It is ridiculously hard to have children and keep things organized. We were in desperate need of something to store and organize the many kids art and craft supplies accumulating at our house, as well as somewhere for our young kids put the supplies to use.
Media Center Armoire to Art Center
We picked up this media center armoire at our local Restore for $40. There were several scratches on it, the veneer was chipped in a few places, and the screws that held the bottom and top together were stripped.
It wasn’t perfect, but it was just what we needed.
The hardest part of this project was figuring out the table. Rather than having a simple table top that folded down, we decided to create a roll-out table. This would allow access to all the supplies inside without bringing down the table.
Instead of buying an expensive, pre-made extending table, we made our own by attaching two sets of heavy duty full extension slides to trimmed 2x4s. We attached the assembly from underneath by taking out the drawers.
We moved the bottom shelf back as far as possible to give us the most table space. Next we attached edge-glued pine boards together with a piano hinge and attached them to the middle portion of the extension structure.
THIS TABLE WAS THE BIGGEST HEADACHE EVER! I do not recommend going this route unless you are an experienced builder. You must get the measurements exact for your individual piece and the space available. If I ever tackle a similar project, I will most likely build fold down tables that attach to the doors instead.
Everyone’s least favorite step: paint prep. Sanding is never fun, but unfortunately it has to be done.
After sanding and cleanup comes priming. (Ignore how messy my primer is. I was trying to finish up what was left of an old container that was becoming weird, so I used it inside where it wouldn’t matter much.)
Because this was a media center, it had a pre-cut section at the back. To reinforce this area, I used some strong tape around the edges.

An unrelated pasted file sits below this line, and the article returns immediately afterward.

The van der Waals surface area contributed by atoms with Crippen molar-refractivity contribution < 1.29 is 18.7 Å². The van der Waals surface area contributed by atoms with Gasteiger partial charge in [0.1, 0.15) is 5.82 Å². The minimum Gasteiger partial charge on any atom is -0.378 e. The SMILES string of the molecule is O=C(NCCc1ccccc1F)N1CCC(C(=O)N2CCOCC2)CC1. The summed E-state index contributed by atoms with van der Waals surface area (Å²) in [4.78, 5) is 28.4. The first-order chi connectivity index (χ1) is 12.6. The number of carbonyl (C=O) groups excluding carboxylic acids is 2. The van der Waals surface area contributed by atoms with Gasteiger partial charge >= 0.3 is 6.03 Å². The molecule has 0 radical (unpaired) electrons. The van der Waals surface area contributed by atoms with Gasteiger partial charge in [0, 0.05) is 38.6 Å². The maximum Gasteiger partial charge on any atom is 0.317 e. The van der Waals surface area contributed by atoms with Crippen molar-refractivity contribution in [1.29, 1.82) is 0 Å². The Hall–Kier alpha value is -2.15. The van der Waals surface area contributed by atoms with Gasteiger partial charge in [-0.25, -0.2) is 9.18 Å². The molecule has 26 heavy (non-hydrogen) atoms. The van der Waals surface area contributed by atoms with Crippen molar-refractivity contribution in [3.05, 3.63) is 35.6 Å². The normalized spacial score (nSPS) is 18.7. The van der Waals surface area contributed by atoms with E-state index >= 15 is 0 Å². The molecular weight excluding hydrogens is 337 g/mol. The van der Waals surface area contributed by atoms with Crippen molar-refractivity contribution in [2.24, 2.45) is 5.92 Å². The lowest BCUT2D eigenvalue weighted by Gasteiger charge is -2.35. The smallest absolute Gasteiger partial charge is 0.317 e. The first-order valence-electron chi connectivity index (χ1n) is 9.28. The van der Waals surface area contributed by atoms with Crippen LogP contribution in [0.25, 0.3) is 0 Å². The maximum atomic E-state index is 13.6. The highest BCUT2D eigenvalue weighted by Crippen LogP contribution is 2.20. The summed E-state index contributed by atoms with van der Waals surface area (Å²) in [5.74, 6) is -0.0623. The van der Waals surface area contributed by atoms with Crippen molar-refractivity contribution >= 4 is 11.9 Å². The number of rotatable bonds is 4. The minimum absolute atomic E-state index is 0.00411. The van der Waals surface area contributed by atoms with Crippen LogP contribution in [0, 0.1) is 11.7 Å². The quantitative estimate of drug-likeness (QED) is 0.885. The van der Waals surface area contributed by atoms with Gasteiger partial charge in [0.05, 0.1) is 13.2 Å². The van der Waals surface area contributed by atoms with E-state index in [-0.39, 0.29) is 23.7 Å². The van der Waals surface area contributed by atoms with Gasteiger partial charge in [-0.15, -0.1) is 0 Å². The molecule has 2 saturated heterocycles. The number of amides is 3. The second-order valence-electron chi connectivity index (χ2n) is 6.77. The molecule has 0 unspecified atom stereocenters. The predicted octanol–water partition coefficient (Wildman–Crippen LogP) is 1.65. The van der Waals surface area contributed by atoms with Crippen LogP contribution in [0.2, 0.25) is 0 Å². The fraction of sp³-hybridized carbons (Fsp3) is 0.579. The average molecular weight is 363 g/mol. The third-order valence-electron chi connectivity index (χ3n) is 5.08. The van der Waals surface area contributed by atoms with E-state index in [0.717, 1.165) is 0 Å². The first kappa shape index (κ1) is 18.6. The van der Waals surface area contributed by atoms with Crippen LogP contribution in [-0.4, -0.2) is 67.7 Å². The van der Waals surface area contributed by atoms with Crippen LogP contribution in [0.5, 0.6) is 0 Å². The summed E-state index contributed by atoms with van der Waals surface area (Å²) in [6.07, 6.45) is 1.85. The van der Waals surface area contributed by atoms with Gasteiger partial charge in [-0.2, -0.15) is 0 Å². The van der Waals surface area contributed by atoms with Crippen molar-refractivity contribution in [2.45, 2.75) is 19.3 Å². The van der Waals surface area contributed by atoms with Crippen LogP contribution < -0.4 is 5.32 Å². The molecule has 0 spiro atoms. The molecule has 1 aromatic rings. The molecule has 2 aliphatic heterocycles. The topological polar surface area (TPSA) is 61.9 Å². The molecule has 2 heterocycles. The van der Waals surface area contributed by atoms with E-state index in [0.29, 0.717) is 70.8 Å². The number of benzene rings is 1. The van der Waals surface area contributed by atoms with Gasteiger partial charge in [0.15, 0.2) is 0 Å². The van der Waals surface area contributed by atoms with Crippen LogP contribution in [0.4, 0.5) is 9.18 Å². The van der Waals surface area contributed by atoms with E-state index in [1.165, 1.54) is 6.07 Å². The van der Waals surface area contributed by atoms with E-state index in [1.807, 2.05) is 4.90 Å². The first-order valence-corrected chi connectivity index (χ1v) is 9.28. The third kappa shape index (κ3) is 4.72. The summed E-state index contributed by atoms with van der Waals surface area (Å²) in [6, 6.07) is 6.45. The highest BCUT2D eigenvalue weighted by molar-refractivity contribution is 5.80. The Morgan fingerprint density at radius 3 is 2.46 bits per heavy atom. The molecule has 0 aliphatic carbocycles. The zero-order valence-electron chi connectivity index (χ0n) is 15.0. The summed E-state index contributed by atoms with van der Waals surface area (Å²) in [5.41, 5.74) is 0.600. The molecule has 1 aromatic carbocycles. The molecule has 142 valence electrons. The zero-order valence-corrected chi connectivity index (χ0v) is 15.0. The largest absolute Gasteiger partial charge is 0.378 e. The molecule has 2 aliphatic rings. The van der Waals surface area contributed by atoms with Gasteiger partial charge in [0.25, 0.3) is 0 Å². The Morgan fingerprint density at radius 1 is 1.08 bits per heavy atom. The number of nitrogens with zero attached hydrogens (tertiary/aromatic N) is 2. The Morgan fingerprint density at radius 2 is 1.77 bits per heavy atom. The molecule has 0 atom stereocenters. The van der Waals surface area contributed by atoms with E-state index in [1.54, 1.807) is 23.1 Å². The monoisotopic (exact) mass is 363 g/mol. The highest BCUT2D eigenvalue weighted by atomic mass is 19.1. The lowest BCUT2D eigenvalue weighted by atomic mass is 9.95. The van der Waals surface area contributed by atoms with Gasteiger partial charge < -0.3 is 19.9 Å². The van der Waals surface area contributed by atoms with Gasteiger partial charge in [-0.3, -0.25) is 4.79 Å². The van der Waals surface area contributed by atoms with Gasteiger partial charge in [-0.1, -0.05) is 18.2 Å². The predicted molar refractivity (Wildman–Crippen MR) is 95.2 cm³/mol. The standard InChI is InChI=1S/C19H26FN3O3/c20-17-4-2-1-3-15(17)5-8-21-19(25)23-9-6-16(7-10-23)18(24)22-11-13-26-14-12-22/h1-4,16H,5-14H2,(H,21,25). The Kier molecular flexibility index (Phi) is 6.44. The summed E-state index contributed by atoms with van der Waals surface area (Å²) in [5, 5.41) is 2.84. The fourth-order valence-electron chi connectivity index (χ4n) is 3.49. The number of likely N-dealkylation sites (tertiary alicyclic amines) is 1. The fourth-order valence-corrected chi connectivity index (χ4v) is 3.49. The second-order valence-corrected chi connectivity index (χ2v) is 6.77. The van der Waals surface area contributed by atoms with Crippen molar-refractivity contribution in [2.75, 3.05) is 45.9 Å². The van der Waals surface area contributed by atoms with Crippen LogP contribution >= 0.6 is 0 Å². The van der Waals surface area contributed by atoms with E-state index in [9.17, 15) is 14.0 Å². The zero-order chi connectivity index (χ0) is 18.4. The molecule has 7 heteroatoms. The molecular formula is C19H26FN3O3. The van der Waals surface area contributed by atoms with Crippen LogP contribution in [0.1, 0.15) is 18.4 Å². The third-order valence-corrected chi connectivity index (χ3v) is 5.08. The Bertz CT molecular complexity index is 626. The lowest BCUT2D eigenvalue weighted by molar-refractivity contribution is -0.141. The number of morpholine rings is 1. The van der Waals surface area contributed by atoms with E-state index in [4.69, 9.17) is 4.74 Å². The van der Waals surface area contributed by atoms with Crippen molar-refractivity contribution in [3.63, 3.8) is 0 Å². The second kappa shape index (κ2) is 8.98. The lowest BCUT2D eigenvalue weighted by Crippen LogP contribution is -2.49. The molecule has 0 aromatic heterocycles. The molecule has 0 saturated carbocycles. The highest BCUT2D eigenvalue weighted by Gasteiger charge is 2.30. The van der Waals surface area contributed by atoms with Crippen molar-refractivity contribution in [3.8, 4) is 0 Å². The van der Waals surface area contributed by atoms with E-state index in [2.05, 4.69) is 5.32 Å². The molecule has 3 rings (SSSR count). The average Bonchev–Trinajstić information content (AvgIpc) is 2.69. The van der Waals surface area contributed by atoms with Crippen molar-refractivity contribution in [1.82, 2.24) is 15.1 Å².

Then, I painted the inside with a white enamel paint, and the outside with a medium gray glossy paint, both leftovers from other projects. Kids get messy, so I wanted something scrubbable.
For a fun POP inside, I glued some fabric to the back using hot glue along the top, spray adhesive throughout, then more hot glue around the edges. The clips helped hold parts of the fabric out of the way while gluing other parts.
(In the picture you can see the edges of the cutout at the back, but you really don’t notice them in person.)
Next, we built adjustable shelves from plywood, painted and attached them inside. We also took out the table assembly and painted it.
Another common issue with kids art, is where to put all of their creations after they’re finished. To help with that, we added galvanized steel flashing to the inside of both doors.
***Make sure you get galvanized steel and NOT ALUMINUM, or you’ll have a shiny door, but it won’t be magnetic.
We cut the flashing pieces to length, used construction adhesive on the back of the flashing, then attached a thin wood trim over the metal edges.
I painted the trim to match the other color pops, and voila!
FINALLY, all finished and organized! This took WAY longer to complete than it should have. We started using the drawers and shelves as soon as we brought it home, and then we would do a small bit at a time, then stop for a month or two. Overall, as long as you have a set plan, and have the time to work on it, this should only take a couple weekends of work.
We spent around $60 in materials, plus the cost of the armoire, so overall around $100. Your materials and cost will depend on what you already have on hand, and how much modification is required.
Hopefully this post inspires you to convert some old furniture!
*** Update: I have added photos of how the table slides out, but again, DO NOT go this route unless you are prepared to calculate and adjust everything to fit the exact size and specification of your furniture piece. Most of this furniture rehab is easy, the table IS NOT!